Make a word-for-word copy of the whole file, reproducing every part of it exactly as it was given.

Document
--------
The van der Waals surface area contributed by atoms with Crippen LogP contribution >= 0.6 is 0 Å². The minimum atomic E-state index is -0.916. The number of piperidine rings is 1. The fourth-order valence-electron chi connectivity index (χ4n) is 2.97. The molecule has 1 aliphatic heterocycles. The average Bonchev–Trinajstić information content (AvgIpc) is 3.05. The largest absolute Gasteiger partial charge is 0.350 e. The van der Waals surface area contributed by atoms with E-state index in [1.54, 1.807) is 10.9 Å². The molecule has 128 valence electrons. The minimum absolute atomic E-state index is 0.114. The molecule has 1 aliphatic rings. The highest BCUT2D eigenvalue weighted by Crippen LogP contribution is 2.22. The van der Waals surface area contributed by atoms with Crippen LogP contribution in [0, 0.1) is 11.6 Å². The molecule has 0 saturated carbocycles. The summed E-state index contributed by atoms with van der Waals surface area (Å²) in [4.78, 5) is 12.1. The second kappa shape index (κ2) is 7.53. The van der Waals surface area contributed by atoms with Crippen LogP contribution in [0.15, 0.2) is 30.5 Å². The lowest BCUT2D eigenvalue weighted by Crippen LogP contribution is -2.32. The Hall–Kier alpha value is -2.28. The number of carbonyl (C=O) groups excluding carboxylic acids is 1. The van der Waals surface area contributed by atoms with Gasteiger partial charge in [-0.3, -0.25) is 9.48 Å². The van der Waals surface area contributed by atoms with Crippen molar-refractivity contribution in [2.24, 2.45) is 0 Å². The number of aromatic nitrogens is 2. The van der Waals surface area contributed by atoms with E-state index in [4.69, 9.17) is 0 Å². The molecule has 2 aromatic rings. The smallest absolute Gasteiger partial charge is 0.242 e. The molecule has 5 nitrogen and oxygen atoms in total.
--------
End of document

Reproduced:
The van der Waals surface area contributed by atoms with Crippen LogP contribution >= 0.6 is 0 Å². The minimum atomic E-state index is -0.916. The number of piperidine rings is 1. The fourth-order valence-electron chi connectivity index (χ4n) is 2.97. The molecule has 1 aliphatic heterocycles. The average Bonchev–Trinajstić information content (AvgIpc) is 3.05. The largest absolute Gasteiger partial charge is 0.350 e. The van der Waals surface area contributed by atoms with E-state index in [1.54, 1.807) is 10.9 Å². The molecule has 128 valence electrons. The minimum absolute atomic E-state index is 0.114. The molecule has 1 aliphatic rings. The highest BCUT2D eigenvalue weighted by Crippen LogP contribution is 2.22. The van der Waals surface area contributed by atoms with Crippen LogP contribution in [0, 0.1) is 11.6 Å². The molecule has 0 saturated carbocycles. The summed E-state index contributed by atoms with van der Waals surface area (Å²) in [4.78, 5) is 12.1. The second kappa shape index (κ2) is 7.53. The van der Waals surface area contributed by atoms with Crippen LogP contribution in [0.15, 0.2) is 30.5 Å². The lowest BCUT2D eigenvalue weighted by Crippen LogP contribution is -2.32. The Hall–Kier alpha value is -2.28. The number of carbonyl (C=O) groups excluding carboxylic acids is 1. The van der Waals surface area contributed by atoms with Gasteiger partial charge in [-0.3, -0.25) is 9.48 Å². The van der Waals surface area contributed by atoms with Crippen molar-refractivity contribution in [2.24, 2.45) is 0 Å². The number of aromatic nitrogens is 2. The van der Waals surface area contributed by atoms with E-state index in [4.69, 9.17) is 0 Å². The molecule has 2 aromatic rings. The smallest absolute Gasteiger partial charge is 0.242 e. The molecule has 5 nitrogen and oxygen atoms in total.